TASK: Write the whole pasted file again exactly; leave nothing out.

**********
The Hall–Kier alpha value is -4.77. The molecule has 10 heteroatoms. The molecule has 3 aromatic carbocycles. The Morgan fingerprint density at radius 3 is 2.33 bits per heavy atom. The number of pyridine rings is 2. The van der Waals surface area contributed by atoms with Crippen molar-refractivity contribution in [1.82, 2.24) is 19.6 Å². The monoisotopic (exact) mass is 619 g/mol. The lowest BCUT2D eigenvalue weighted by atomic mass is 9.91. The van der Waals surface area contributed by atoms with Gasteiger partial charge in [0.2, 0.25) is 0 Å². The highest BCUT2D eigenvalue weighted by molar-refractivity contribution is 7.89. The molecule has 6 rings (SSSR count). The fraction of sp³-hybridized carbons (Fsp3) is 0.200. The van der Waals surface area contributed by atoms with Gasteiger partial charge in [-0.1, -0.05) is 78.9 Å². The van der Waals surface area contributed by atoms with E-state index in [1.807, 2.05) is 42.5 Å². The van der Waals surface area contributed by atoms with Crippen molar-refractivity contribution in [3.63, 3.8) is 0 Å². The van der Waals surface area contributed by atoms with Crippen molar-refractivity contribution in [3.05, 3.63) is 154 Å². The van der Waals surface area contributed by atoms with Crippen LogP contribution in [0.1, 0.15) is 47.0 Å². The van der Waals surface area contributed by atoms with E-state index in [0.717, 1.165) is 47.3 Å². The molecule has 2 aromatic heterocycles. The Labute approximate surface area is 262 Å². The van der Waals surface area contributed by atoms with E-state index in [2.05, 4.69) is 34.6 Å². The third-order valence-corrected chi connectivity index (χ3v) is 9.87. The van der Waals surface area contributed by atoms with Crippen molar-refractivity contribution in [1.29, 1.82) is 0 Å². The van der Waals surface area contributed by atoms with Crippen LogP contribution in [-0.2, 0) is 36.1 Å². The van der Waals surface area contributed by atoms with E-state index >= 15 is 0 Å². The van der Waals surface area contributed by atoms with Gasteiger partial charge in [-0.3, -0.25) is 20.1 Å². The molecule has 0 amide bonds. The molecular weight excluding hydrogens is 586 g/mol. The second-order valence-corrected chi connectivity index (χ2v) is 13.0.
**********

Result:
The Hall–Kier alpha value is -4.77. The molecule has 10 heteroatoms. The molecule has 3 aromatic carbocycles. The Morgan fingerprint density at radius 3 is 2.33 bits per heavy atom. The number of pyridine rings is 2. The van der Waals surface area contributed by atoms with Crippen molar-refractivity contribution in [1.82, 2.24) is 19.6 Å². The monoisotopic (exact) mass is 619 g/mol. The lowest BCUT2D eigenvalue weighted by atomic mass is 9.91. The van der Waals surface area contributed by atoms with Gasteiger partial charge in [0.2, 0.25) is 0 Å². The highest BCUT2D eigenvalue weighted by molar-refractivity contribution is 7.89. The molecule has 6 rings (SSSR count). The fraction of sp³-hybridized carbons (Fsp3) is 0.200. The van der Waals surface area contributed by atoms with Gasteiger partial charge in [-0.1, -0.05) is 78.9 Å². The van der Waals surface area contributed by atoms with E-state index in [1.807, 2.05) is 42.5 Å². The van der Waals surface area contributed by atoms with Crippen molar-refractivity contribution in [3.63, 3.8) is 0 Å². The van der Waals surface area contributed by atoms with Crippen molar-refractivity contribution in [3.05, 3.63) is 154 Å². The van der Waals surface area contributed by atoms with Crippen LogP contribution in [0.1, 0.15) is 47.0 Å². The van der Waals surface area contributed by atoms with E-state index in [0.717, 1.165) is 47.3 Å². The molecule has 2 aromatic heterocycles. The Labute approximate surface area is 262 Å². The van der Waals surface area contributed by atoms with E-state index in [2.05, 4.69) is 34.6 Å². The third-order valence-corrected chi connectivity index (χ3v) is 9.87. The van der Waals surface area contributed by atoms with Crippen molar-refractivity contribution in [1.29, 1.82) is 0 Å². The van der Waals surface area contributed by atoms with Crippen LogP contribution in [-0.2, 0) is 36.1 Å². The van der Waals surface area contributed by atoms with E-state index >= 15 is 0 Å². The van der Waals surface area contributed by atoms with Gasteiger partial charge in [-0.3, -0.25) is 20.1 Å². The molecule has 0 amide bonds. The molecular weight excluding hydrogens is 586 g/mol. The second-order valence-corrected chi connectivity index (χ2v) is 13.0.